New Satavahana site found in TS; 2,000-yr-old bricks discovered at historic site

The discovery was made at Peddapally district by researchers from Potti Sriramulu Telugu University and Public Research Institute for History, Archaeology and Heritage (PRIHAH).

By Amrutha Kosuru  Published on  24 Feb 2022 2:46 PM GMT
New Satavahana site found in TS; 2,000-yr-old bricks discovered at historic site

Hyderabad: An early historic site dating back to the Satavahana period has been discovered in Telukunta village in Telangana's Peddapally district.

The discovery was made by researchers from Potti Sriramulu Telugu University and Public Research Institute for History, Archaeology and Heritage (PRIHAH).

The team led by Dr. M.A Srinivasan, assistant professor and general secretary of PRIHAH, found two layers of brick walls and a huge quantity of pottery and tiles from the Satavahana period during their surface exploration carried out on 22 February. "Recently, the grass and plantations were cleared in the area and my team noticed a rare brick-like foundation – a mound. Upon inspection, we found there were bricks, pottery, and roof tiles belonging to the Satvahana period," Dr. Srinvasan explained.

The Satvahana period dates between the 1st Century BC and 2nd Century AD hence making the bricks found approximately 2,000 years old. "Every era or period has its own way of doing pottery. There is always a unique feature. As per previous evidence found and various studies, an element of pottery made in the Satvahana period is lightweight and extremely well burnt. This is how we were able to identify that the bricks and tiles found belonged to the Satvahana period," Dr. Sinivasan said.

The mound, measuring approximately 130 meters in diameter, is located beside a huge tank which could have been the water source for the habitation and the structures on the mound. Dr. Sinivasan explained that the brick wall was built using huge bricks measuring 52 x 26 x 8 cm. "Two layers of the walls seem to be running parallel which most probably may unveil the existence of an apsidal stupa on the mound," he added.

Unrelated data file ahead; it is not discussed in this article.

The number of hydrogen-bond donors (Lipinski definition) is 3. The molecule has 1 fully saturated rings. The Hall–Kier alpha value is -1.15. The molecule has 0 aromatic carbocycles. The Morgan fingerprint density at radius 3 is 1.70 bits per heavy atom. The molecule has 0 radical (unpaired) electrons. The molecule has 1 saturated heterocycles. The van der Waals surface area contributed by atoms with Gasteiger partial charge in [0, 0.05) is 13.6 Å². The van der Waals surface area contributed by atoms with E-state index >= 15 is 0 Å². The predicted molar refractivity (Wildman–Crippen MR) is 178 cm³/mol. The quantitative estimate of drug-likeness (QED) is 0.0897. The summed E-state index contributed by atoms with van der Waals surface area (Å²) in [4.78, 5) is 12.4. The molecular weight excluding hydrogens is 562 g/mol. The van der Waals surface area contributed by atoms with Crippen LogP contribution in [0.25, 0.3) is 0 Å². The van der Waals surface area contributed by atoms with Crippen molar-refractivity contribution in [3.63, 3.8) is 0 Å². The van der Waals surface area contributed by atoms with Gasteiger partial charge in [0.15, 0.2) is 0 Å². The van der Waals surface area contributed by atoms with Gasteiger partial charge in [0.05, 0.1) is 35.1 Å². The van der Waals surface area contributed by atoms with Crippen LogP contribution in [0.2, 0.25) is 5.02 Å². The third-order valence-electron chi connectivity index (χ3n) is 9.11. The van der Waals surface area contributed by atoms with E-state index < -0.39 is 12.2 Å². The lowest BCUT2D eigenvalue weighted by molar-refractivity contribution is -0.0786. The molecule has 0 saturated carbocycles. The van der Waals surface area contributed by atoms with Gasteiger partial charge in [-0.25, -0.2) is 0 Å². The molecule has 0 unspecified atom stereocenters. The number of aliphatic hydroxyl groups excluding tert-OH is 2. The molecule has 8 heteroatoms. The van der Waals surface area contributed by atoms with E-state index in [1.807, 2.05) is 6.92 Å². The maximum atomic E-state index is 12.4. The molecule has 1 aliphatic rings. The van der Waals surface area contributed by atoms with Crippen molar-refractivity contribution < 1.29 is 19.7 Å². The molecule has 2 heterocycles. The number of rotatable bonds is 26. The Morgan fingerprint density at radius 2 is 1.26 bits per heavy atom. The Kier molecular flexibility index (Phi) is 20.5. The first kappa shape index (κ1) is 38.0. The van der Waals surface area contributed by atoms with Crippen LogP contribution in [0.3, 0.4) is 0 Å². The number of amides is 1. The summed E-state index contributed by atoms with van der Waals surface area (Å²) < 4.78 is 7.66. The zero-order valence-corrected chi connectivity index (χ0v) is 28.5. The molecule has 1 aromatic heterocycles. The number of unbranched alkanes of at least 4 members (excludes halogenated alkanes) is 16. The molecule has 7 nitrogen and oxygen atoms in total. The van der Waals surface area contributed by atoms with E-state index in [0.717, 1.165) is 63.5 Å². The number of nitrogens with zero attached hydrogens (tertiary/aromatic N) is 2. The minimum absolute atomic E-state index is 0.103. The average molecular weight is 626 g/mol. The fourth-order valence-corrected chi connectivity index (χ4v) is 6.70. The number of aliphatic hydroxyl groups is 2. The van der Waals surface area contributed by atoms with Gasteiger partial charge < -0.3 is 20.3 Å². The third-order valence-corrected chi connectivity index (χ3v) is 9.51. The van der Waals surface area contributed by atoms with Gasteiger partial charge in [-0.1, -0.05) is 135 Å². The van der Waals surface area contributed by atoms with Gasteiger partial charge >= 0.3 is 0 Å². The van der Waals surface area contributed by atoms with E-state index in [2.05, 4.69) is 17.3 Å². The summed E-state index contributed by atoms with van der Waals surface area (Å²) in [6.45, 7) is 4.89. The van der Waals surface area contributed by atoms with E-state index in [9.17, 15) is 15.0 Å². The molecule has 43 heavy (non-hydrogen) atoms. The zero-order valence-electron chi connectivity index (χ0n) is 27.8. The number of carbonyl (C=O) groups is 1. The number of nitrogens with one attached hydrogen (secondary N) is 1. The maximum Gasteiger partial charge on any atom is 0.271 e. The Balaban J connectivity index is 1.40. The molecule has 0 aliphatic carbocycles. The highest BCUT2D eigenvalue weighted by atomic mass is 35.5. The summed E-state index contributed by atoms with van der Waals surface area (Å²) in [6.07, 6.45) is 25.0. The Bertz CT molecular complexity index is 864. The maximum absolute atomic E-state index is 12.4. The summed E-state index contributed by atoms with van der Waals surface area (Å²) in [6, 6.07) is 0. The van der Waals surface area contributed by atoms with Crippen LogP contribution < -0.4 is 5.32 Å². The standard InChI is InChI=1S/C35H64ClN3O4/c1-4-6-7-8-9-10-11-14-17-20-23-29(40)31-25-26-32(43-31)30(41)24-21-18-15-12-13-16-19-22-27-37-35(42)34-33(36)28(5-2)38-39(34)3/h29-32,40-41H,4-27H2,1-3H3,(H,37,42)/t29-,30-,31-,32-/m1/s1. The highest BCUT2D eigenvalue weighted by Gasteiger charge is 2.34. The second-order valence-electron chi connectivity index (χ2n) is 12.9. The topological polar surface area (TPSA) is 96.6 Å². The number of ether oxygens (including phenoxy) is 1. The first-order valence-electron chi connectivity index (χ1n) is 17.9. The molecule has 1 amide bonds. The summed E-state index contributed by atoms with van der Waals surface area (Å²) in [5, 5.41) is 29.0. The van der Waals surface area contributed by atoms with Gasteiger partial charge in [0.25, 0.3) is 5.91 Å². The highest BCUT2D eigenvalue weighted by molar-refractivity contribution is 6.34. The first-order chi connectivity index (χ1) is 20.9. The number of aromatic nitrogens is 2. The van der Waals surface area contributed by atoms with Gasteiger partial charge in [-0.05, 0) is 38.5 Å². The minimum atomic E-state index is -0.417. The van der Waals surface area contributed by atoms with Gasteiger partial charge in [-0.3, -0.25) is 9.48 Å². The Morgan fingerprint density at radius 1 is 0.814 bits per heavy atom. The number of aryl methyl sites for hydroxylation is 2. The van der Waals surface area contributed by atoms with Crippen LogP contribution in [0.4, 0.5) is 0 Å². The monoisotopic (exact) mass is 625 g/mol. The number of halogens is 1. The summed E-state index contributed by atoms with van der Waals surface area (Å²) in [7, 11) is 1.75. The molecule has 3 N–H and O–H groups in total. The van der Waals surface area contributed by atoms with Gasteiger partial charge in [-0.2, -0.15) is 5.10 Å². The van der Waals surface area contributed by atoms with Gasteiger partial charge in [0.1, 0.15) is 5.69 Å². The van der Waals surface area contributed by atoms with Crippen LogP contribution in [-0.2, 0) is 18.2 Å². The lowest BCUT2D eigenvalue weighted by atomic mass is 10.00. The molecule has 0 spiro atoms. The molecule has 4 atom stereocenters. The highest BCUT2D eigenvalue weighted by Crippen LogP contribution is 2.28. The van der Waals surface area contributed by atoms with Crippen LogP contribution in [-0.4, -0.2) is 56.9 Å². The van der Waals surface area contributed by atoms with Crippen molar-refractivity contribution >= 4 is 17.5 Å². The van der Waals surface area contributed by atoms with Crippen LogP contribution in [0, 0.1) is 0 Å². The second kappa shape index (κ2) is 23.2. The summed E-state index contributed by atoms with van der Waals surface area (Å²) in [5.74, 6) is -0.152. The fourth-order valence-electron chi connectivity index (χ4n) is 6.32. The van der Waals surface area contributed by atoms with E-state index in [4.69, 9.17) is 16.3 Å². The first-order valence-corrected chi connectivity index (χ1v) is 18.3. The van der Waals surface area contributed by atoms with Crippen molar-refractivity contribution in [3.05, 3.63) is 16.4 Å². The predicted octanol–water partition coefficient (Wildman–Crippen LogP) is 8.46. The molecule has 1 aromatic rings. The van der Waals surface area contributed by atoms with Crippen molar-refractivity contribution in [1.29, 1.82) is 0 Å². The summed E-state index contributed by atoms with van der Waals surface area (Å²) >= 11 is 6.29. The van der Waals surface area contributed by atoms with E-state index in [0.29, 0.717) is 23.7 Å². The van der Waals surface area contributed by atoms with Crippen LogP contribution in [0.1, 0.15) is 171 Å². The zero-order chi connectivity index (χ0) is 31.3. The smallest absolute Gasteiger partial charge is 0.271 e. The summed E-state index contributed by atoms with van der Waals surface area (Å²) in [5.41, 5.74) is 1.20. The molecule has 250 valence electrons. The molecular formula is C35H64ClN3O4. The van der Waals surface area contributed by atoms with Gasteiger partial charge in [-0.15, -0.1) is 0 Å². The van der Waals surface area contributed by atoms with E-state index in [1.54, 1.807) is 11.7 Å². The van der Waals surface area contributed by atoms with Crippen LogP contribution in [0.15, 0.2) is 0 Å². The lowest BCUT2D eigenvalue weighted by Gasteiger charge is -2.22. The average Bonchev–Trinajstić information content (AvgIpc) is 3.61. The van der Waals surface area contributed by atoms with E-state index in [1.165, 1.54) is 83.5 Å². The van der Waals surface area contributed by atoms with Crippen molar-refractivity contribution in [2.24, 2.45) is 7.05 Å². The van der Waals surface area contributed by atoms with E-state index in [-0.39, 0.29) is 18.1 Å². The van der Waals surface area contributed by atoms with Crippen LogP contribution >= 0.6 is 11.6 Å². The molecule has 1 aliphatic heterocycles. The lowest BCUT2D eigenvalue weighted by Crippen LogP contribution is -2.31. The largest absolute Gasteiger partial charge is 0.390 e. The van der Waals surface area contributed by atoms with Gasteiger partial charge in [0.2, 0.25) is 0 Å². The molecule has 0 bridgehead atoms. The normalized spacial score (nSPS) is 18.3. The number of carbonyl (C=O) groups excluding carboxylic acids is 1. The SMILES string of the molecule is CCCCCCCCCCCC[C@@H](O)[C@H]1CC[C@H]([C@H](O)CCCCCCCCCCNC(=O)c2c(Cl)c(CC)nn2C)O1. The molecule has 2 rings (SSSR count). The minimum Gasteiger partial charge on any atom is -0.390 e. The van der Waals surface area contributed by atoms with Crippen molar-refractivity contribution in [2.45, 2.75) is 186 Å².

At the base of the mound, too, a layer of the brick wall was seen. Apart from the brick structures, a huge number of tiles were collected that were strewn on the surface of the mound. Below the mound, approximately 200 acres of land which is under cultivation seems to have been the habitational site.

Telukunta is just 5 km away from another very prominent historic site Dhulikatta which has a Satavahana fort and a Buddhist stupa dating between 1st BC and 2nd AD. It is a potential site in the reconstruction of the Satavahana phase in Telangana. Based on the recent findings, Dr. Srinivasan urged the state government to take up scientific exploration and excavation at Telukunta. "The site has the potential to join the list of other prominent sites like Kotilingala in Jagityal district and Peddabankur in Peddapally district," he said. He pointed out that in the 1980s, a coin of the Vishnukundi dynasty was also found at this village.

The research team included Dr. Srinivasan, Y. Bhanu Murthy representing the department of heritage, and Raviteja, a postgraduate student of Telugu University.

In the 1980s, late Thakur Rajaram Singh for the first time identified Telukunta as an early historic site. Former director of the state archaeology department, Dr. V.V Krishna Sastry, identified the area from Telukunta to Dongathurthi hill range as an iron smelting site in the 1st Century BC. "These events show that we can find more historical evidence in the area if proper excavations are carried out," Dr. Srinivasan said.

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